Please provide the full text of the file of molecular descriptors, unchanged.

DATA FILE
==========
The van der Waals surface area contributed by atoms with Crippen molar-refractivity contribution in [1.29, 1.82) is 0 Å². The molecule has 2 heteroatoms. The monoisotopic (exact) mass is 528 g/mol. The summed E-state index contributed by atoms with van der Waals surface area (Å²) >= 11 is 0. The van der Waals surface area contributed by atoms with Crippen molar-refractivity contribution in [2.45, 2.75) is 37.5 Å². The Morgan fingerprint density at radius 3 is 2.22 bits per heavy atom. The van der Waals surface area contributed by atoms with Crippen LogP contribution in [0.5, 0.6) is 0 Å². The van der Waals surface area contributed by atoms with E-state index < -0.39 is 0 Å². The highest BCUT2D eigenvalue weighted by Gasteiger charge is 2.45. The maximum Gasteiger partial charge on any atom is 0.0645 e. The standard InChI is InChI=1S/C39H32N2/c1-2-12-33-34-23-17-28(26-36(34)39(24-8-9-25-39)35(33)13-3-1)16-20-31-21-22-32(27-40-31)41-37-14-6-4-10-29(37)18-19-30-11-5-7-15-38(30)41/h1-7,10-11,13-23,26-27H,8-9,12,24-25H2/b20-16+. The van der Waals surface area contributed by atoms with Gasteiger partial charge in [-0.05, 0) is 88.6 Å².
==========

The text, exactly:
The van der Waals surface area contributed by atoms with Crippen molar-refractivity contribution in [1.29, 1.82) is 0 Å². The molecule has 2 heteroatoms. The monoisotopic (exact) mass is 528 g/mol. The summed E-state index contributed by atoms with van der Waals surface area (Å²) >= 11 is 0. The van der Waals surface area contributed by atoms with Crippen molar-refractivity contribution in [2.45, 2.75) is 37.5 Å². The Morgan fingerprint density at radius 3 is 2.22 bits per heavy atom. The van der Waals surface area contributed by atoms with Crippen LogP contribution in [0.5, 0.6) is 0 Å². The van der Waals surface area contributed by atoms with E-state index < -0.39 is 0 Å². The highest BCUT2D eigenvalue weighted by Gasteiger charge is 2.45. The maximum Gasteiger partial charge on any atom is 0.0645 e. The standard InChI is InChI=1S/C39H32N2/c1-2-12-33-34-23-17-28(26-36(34)39(24-8-9-25-39)35(33)13-3-1)16-20-31-21-22-32(27-40-31)41-37-14-6-4-10-29(37)18-19-30-11-5-7-15-38(30)41/h1-7,10-11,13-23,26-27H,8-9,12,24-25H2/b20-16+. The van der Waals surface area contributed by atoms with Gasteiger partial charge in [-0.05, 0) is 88.6 Å².